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Book Review: Rock n’ roll never looked so good with “Daisy Jones & The Six”

No one does drama and danger like rockstars. Look at “Almost Famous,” “The Dirt,” and the antics of bands like the Rolling Stones and Fleetwood Mac–it’s practically a prerequisite to being one.

The epic melodramatics and drug-fueled chaos that shaped iconic rock bands are the same basics for the best-selling 2019 rock band novel “Daisy Jones & The Six.”

Structured like an interview, “Daisy Jones & The Six” by Taylor Jenkins Reid chronicles the rise and fall of a fictionalized, 70s rock band with all the glitz and glam of stardom–drugs, sex, and bad decisions.

Much of the novel follows the tumultuous relationship of enigmatic frontwoman Daisy Jones and recovering addict frontman Billy Dunne. From the moment the two rockers meet, there’s an undeniable passion–and hatred–toward each other that’ll be the band’s saving grace and downfall.

With an ensemble of other band members and individuals who worked closely with them, the curtain is pulled back on the 70s rock scene, addiction, and fame’s poison on musicians through multiple, conflicting accounts of those glory days. Reid once again transports readers to an iconic age of American culture with this 2019 best-selling release–adding “Daisy Jones & The Six” to her list of transportive works like “The Seven Husband of Evelyn Hugo.”

From the very beginning, the journalist in me was thrilled to be reading “Daisy Jones & The Six.” I’m a sucker for long-form, rock n’ roll stories, and its interview-style narrative hooked me from the beginning. If Reid had written this novel differently–say, none of the perspectives would have been accurate in the third person.

This style doesn’t just reveal their varying perspectives–reading in between the lines of their thoughts and memories paints a marvelous portrait of similar 70s rock bands, addiction, and the pressures of the musician lifestyle. The interview style is a rare find in the world of fiction, and Reid flawlessly peels back the memories and lives of the band members and their inner circle.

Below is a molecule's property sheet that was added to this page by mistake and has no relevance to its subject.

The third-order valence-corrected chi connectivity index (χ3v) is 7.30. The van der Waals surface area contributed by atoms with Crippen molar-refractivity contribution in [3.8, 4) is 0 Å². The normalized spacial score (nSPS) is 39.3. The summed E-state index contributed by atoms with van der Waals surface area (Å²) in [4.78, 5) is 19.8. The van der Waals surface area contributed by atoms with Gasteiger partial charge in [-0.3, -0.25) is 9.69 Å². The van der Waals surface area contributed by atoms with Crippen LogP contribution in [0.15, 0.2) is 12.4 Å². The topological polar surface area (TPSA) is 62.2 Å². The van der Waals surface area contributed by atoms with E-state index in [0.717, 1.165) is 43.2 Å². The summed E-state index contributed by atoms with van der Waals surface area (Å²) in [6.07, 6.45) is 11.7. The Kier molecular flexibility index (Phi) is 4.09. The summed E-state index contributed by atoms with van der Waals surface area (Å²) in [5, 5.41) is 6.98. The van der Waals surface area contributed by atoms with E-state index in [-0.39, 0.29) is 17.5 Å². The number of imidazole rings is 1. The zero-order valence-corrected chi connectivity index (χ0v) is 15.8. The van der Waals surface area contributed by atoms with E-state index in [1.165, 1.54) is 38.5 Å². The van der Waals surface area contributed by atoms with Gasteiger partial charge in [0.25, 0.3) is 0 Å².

Reid’s most vital talent by far is developing complex, nuanced characters that seem to jump off the page. Daisy’s enigmatic talent and carefree personality clashes with Billy’s recent, straight-edge lifestyle for an epic battle of wills and artistry throughout the novel that makes for a dramatic–and often hilarious read.

And in case you’re wondering–yes, “Daisy Jones & the Six” was heavily influenced by the legendary rock band, Fleetwood Mac as Reid states in her Acknowledgements section. I mean, come on, Reid directly took direct details and incidents from the band’s drug-filled, chaotic history and Stevie Nicks’ relationships with bandmates Lindsey Buckingham, Mick Fleetwood, and Eagles frontman Don Henley. No one knows how to create catastrophic band drama like Fleetwood Mac and Daisy Jones & The Six.

The band’s rise and fall detailing makes for a dramatic and occasionally heartbreaking read, but something was lacking in those tense scenes. Maybe I am simply comparing this novel to Reid’s “The Seven Husbands of Evelyn Hugo” and my tearful reaction while reading it, but “Daisy Jones” lacked the same bullseye of emotional turmoil that “Evelyn Hugo” had. Don’t get me wrong–this novel was a great read, but the heart-pulling emotions just weren’t There during the intended turning points of the drug addiction spiral, epiphanies, and perspectives.

With a limited TV series on the way, “Daisy Jones & The Six” will surely reach the stardom and cult following of “Almost Famous” effortlessly–I’m sure if Daisy and Billy were real people, they would be thrilled to be relaunched into the stratosphere of music.

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